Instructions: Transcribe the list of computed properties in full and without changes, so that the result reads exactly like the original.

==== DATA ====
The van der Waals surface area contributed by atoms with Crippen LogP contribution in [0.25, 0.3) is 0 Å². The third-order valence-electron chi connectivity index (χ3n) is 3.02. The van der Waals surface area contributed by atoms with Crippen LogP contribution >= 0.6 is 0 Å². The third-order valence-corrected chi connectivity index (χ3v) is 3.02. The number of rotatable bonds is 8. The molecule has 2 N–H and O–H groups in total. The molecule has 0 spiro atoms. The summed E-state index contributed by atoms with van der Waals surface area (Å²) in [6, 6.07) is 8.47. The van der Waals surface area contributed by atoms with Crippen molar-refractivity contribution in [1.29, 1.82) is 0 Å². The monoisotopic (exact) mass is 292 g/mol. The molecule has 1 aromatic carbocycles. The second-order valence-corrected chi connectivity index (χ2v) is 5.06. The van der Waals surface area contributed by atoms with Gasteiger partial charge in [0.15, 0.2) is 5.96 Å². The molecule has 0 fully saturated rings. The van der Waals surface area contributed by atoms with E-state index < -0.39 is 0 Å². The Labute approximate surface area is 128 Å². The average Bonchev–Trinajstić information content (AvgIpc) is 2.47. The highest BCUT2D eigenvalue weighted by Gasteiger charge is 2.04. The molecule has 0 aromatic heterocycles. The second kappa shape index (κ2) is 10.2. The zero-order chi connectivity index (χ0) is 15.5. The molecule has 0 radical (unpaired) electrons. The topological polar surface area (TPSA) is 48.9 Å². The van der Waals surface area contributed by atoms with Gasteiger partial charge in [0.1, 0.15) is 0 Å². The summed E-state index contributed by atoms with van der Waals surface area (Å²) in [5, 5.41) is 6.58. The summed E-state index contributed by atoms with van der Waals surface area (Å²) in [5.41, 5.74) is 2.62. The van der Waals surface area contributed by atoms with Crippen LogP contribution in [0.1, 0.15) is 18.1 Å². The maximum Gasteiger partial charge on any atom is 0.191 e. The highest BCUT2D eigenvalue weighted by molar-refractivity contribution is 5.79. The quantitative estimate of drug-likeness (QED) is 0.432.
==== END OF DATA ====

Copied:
The van der Waals surface area contributed by atoms with Crippen LogP contribution in [0.25, 0.3) is 0 Å². The third-order valence-electron chi connectivity index (χ3n) is 3.02. The van der Waals surface area contributed by atoms with Crippen LogP contribution >= 0.6 is 0 Å². The third-order valence-corrected chi connectivity index (χ3v) is 3.02. The number of rotatable bonds is 8. The molecule has 2 N–H and O–H groups in total. The molecule has 0 spiro atoms. The summed E-state index contributed by atoms with van der Waals surface area (Å²) in [6, 6.07) is 8.47. The van der Waals surface area contributed by atoms with Crippen molar-refractivity contribution in [1.29, 1.82) is 0 Å². The monoisotopic (exact) mass is 292 g/mol. The molecule has 1 aromatic carbocycles. The second-order valence-corrected chi connectivity index (χ2v) is 5.06. The van der Waals surface area contributed by atoms with Gasteiger partial charge in [0.15, 0.2) is 5.96 Å². The molecule has 0 fully saturated rings. The van der Waals surface area contributed by atoms with E-state index < -0.39 is 0 Å². The Labute approximate surface area is 128 Å². The average Bonchev–Trinajstić information content (AvgIpc) is 2.47. The highest BCUT2D eigenvalue weighted by Gasteiger charge is 2.04. The molecule has 0 aromatic heterocycles. The second kappa shape index (κ2) is 10.2. The zero-order chi connectivity index (χ0) is 15.5. The molecule has 0 radical (unpaired) electrons. The topological polar surface area (TPSA) is 48.9 Å². The van der Waals surface area contributed by atoms with Gasteiger partial charge in [0.1, 0.15) is 0 Å². The summed E-state index contributed by atoms with van der Waals surface area (Å²) in [5, 5.41) is 6.58. The summed E-state index contributed by atoms with van der Waals surface area (Å²) in [5.41, 5.74) is 2.62. The van der Waals surface area contributed by atoms with Crippen LogP contribution in [0.1, 0.15) is 18.1 Å². The maximum Gasteiger partial charge on any atom is 0.191 e. The highest BCUT2D eigenvalue weighted by molar-refractivity contribution is 5.79. The quantitative estimate of drug-likeness (QED) is 0.432.